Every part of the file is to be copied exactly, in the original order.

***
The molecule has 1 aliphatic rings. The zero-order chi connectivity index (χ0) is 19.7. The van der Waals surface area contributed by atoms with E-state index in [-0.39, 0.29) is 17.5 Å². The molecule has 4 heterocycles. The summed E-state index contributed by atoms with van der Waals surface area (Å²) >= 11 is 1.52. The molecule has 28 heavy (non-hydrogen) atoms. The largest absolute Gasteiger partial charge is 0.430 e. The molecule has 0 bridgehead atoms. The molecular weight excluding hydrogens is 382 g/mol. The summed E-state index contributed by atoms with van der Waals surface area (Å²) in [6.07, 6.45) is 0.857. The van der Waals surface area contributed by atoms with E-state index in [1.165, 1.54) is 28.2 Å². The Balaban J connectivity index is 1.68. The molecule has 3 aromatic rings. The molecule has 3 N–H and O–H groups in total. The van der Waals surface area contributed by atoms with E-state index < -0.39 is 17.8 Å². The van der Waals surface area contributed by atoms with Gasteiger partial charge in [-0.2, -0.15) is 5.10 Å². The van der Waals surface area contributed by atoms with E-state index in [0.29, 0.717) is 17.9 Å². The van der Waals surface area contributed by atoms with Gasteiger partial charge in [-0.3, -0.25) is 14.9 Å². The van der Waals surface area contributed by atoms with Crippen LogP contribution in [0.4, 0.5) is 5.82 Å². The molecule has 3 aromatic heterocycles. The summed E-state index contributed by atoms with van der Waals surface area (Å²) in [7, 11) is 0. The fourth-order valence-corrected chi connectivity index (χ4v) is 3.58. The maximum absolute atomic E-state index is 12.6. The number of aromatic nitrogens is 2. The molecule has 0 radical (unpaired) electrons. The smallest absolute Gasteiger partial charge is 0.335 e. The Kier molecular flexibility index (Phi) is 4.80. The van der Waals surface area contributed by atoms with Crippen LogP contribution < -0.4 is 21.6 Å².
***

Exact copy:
The molecule has 1 aliphatic rings. The zero-order chi connectivity index (χ0) is 19.7. The van der Waals surface area contributed by atoms with E-state index in [-0.39, 0.29) is 17.5 Å². The molecule has 4 heterocycles. The summed E-state index contributed by atoms with van der Waals surface area (Å²) >= 11 is 1.52. The molecule has 28 heavy (non-hydrogen) atoms. The largest absolute Gasteiger partial charge is 0.430 e. The molecule has 0 bridgehead atoms. The molecular weight excluding hydrogens is 382 g/mol. The summed E-state index contributed by atoms with van der Waals surface area (Å²) in [6.07, 6.45) is 0.857. The van der Waals surface area contributed by atoms with E-state index in [1.165, 1.54) is 28.2 Å². The Balaban J connectivity index is 1.68. The molecule has 3 aromatic rings. The molecule has 3 N–H and O–H groups in total. The van der Waals surface area contributed by atoms with E-state index < -0.39 is 17.8 Å². The van der Waals surface area contributed by atoms with Gasteiger partial charge in [-0.2, -0.15) is 5.10 Å². The van der Waals surface area contributed by atoms with E-state index in [0.29, 0.717) is 17.9 Å². The van der Waals surface area contributed by atoms with Gasteiger partial charge in [-0.3, -0.25) is 14.9 Å². The van der Waals surface area contributed by atoms with Crippen LogP contribution in [0.4, 0.5) is 5.82 Å². The molecule has 3 aromatic heterocycles. The summed E-state index contributed by atoms with van der Waals surface area (Å²) in [7, 11) is 0. The fourth-order valence-corrected chi connectivity index (χ4v) is 3.58. The maximum absolute atomic E-state index is 12.6. The number of aromatic nitrogens is 2. The molecule has 0 radical (unpaired) electrons. The smallest absolute Gasteiger partial charge is 0.335 e. The Kier molecular flexibility index (Phi) is 4.80. The van der Waals surface area contributed by atoms with Crippen LogP contribution < -0.4 is 21.6 Å².